On 15thJanuary, it was announced that the Premier League had charged Everton (for the second time in a few months) and Nottingham Forest for breaching the Premier League’s financial regulations. In short, they are both accused of sustaining losses above the £105 million allowed in the latest three-year cycle.
Some football fans, particularly of the two clubs concerned, and pundits have been outspoken in their allegations of unfairness. Why, they ask, are the Premier League targeting smaller clubs whilst allowing big spenders, like Manchester City and Chelsea, to get away with it? Likewise, why are Everton being charged twice in the same season?
There are three points to bear in mind
First, there are on-going charges against Manchester City. However, they are very different and more complex than those faced by Everton and Forest. They are not just about overspending but relate, in particular, to allegations that City have attempted to deceive the Premier League by artificially inflating their football revenue to disguise overspending. That charge has been strenuously denied by the Etihad outfit. The charges, too, date back many years. By contrast, both Everton and Forest have accepted they have breached the rules in the last three year cycle with both seeking to appeal on the grounds of mitigating circumstances.
Second, there is a great deal of misunderstanding over the regulations. They are not about overspending per se but in relation to a club’s football-related revenue (principally transfer fees, match-day income and cashed gained from broadcasting games and commercial activities). In short, the amount clubs are permitted to spend will vary depending on how much income they raise from football activities. And, of course, some clubs raise much more revenue than others.
Now, it may be that Chelsea, for instance, will, at some point, breach the regulations because of the huge amount they have splashed out on transfer fees and wages recently. However, they clearly haven’t broken the rules in this cycle and may not do so in the future. This is due to a combination of factors. Their football revenue, for one thing, is much higher than most of the clubs in the Premier League (including Everton and Forest) so, as a result, they can spend more before the regulations bite. In addition, they have also raised a significant amount of income from selling players. Finally, they have, very cleverly, staggered transfer fees over multiple years so that payments fall into different regulatory cycles.
Third, Everton fans may be partly right to be angry that their club has been charged twice in the same season and twice for two out of the three years under review. However, there is always an overlap between some seasons in the Premier League regulations. That is how they work. Everton and other clubs signed up for this when it was introduced. It should be said, too, that the current charge relates to one new season (2022-3). A critic would say that the Goodison Park outfit haven’t learnt from their previous misdemeanours and therefore deserve to be punished. Finally, the charge has come so soon after the previous one because the Premier League, rightly in my view, has changed the rules so that decisions are reached before the end, or just after, the season in which the offences took place.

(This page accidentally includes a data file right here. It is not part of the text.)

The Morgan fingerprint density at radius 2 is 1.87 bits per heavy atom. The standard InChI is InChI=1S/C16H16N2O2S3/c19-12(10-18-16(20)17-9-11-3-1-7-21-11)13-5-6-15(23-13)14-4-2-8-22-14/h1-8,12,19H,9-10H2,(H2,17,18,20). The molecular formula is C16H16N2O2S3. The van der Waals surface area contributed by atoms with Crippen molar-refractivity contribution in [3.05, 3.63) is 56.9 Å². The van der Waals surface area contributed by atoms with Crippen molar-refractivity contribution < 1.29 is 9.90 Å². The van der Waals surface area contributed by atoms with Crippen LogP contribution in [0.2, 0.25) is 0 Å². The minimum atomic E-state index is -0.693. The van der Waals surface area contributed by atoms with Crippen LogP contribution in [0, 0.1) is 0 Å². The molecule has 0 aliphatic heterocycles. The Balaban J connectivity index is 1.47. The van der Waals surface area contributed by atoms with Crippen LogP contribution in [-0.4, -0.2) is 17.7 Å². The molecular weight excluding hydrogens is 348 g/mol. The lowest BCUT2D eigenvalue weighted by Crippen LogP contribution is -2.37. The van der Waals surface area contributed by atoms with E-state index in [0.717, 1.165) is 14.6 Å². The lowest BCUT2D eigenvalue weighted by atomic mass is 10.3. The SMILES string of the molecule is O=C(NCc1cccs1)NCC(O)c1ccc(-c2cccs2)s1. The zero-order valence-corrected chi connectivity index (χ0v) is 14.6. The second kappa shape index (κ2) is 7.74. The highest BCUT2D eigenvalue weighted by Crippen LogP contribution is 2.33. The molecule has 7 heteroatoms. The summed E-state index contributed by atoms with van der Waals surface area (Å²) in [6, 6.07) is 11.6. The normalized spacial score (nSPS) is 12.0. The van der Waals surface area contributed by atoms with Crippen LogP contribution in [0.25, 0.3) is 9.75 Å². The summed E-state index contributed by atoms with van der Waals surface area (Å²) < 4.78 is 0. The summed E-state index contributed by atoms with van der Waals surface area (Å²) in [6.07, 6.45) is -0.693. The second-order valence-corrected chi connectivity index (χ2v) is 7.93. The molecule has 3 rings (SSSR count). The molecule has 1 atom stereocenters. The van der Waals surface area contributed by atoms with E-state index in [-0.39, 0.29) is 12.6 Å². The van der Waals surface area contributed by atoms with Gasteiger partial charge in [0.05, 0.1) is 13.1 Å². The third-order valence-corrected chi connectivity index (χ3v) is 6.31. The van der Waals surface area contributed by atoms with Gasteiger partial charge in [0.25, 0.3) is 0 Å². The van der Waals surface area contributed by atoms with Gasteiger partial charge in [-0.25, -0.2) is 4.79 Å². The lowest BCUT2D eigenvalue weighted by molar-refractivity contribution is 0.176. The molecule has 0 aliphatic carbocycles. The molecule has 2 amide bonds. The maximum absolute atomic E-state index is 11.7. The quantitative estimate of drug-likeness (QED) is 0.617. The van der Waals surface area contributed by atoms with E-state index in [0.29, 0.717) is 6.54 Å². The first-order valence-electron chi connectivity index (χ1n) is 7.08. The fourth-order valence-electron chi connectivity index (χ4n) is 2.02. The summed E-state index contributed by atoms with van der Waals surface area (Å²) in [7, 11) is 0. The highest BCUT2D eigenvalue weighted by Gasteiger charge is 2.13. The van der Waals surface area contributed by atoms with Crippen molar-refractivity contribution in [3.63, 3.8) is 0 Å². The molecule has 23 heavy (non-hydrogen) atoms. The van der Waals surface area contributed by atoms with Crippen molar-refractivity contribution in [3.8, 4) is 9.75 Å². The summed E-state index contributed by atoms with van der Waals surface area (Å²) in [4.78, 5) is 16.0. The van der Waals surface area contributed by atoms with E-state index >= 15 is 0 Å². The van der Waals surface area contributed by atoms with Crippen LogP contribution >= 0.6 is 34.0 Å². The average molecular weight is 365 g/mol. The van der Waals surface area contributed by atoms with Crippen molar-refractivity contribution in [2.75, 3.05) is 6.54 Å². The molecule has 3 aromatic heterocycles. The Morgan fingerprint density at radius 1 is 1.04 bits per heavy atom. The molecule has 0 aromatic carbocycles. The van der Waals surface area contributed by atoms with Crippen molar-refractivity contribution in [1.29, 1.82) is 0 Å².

So, what has this got to do with Leicester City? Well, the Foxes are subject to the financial rules as much as any other club. In previous posts, I have documented how the King Power outfit were forced to limit spending before the 2022-3 season, with the consequences we are all aware of. Feedback on my original posts made the point, rightly, that Leicester were themselves charged and found guilty of breaching the regulations when they were last in the Championship, incurring, after sustained negotiations, a substantial fine of over £3 million.
In those previous posts, I also commented that the case for compensation for Leicester is strong given that Everton’s breach of the financial regulations can be regarded as part of the explanation for their Premier League survival at the expense of the Foxes. With these latest charges, the case for compensation is even stronger. Not only do they reveal that overspending applied specifically to the season in which the events happened, but we can now add Forest - who finished 16th and only four points ahead of Leicester last season – into the mix. As reported in the Leicester Mercury, Jamie Carragher - a boyhood Everton fan - has written that although the Merseysiders' punishment is harsh 'Leeds United, Southampton and Leicester City supporters are within their rights to argue – as things stand – they have been punished far more having been relegated last May'.
The final point to note is that Leicester are now subject to the even more stringent financial regulations in the Championship. As Rob Tanner in the Athletic has indicated, it is pretty clear that the lack of movement by the Foxes in this current transfer window is a product of the club’s concern to keep within the spending limits. Only when existing players are sold will new signings become possible. As we have just seen in the case for Forest – who were a Championship club for two years of the current three year cycle - what happens financially this season could come back to haunt the East Midlands club in the future if, as looks likely, they are promoted back to the Premier League at the end of this season.